What happened

Ever since the vice presidential debate last week, marijuana stocks have been on a tear. From Thursday's open to Monday's close, shares of Green Thumb Industries (GTBIF -2.57%) are up 15%, Aphria (APHA) has gained 24%, and industry giant Canopy Growth (CGC -7.62%) has surged 26%.

Not so today.

Today, marijuana stocks are taking a bit of a breather, and tic-tac-toe, three in a row, these stocks are all declining, falling 4%, 2.9%, and 5.8%, respectively, as of 11 a.m. EDT.

Marijuana plants

Image source: Getty Images.

So what

So what's going on here? In the absence of any obviously bad news for the stocks in question -- no negative earnings preannouncements, no bad earnings reports, and not so much as a critical peep out of Wall Street analysts -- I suspect that what we're seeing here today is profit-taking, plain and simple. For some investors, the temptation of cashing in on a 15% profit in just three trading days may prove too great to resist.

That being said, there is one bit of actual marijuana news that may be playing an outsized part in today's cannabis sell-off. Specifically, in a report last night, Bank of America laid out the roadmap for the prospects of marijuana legalization -- and the growth of the marijuana industry -- going forward.

Now what

On the one hand, rising poll numbers for the Biden/Harris ticket, combined with Senator Kamala Harris' promise last week to "decriminalize marijuana, and ... expunge the records of those who have been convicted of marijuana" related crimes after the election, certainly sounds like good news for cannabis investors. On the other hand, though, in making its report, Bank of America listed several preparatory steps that will need to be accomplished first -- and with the cooperation of Congress -- before marijuana investors can harvest all the benefits of legalization.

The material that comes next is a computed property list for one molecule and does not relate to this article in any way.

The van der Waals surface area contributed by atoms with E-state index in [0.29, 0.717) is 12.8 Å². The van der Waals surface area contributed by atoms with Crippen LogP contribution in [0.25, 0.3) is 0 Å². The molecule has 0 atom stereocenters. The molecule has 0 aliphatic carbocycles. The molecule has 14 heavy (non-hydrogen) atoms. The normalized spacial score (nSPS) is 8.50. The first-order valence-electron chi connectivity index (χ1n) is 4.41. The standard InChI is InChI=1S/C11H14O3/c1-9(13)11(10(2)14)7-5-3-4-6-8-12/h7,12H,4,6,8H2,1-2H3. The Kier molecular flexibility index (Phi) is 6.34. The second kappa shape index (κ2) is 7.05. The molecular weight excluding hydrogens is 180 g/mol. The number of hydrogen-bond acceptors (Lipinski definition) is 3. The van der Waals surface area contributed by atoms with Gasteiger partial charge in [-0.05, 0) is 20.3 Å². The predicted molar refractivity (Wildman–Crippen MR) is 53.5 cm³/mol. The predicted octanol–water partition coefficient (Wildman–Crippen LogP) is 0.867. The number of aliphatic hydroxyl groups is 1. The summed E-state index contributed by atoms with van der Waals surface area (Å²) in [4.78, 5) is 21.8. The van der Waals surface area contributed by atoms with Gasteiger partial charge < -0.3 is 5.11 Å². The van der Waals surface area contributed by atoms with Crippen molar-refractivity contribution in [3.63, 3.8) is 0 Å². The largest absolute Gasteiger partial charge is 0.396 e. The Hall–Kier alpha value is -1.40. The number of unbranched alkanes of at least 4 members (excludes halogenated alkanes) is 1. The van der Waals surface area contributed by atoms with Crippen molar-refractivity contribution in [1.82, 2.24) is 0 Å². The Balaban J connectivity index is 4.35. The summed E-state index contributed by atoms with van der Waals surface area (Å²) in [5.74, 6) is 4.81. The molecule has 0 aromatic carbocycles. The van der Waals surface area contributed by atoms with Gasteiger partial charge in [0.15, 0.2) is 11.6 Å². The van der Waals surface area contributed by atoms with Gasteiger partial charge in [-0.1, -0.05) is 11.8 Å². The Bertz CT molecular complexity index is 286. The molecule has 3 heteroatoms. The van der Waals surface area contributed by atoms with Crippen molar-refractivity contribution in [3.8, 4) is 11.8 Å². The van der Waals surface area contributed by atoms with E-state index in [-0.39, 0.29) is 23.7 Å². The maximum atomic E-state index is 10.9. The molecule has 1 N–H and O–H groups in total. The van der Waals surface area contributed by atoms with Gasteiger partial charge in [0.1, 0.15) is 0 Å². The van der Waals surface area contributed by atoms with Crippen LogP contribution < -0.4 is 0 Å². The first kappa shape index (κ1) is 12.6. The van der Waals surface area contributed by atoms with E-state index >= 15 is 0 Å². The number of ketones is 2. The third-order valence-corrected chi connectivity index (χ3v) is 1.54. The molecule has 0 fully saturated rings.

Among these:

  • Congress will need to pass the SAFE Banking Act, so that banks can feel comfortable extending loans to marijuana companies and handling cash that generated by the cannabis industry.
  • Congress will also need to remove cannabis from the Controlled Substances Act as a Schedule 1 drug.
  • Expunging the records of people convicted of past cannabis crimes will require criminal justice reform.
  • In general, federal laws on all of the above must be rationalized with state and local laws that may conflict now or in the future.

Mind you, Bank of America prepared this list more as a roadmap of what comes next after legalization. But viewed from another perspective, this map may have reminded investors that legalization isn't quite as simple as it sounds. There's still a lot of legislative sausage that needs to be made before marijuana stocks can grow to their full potential.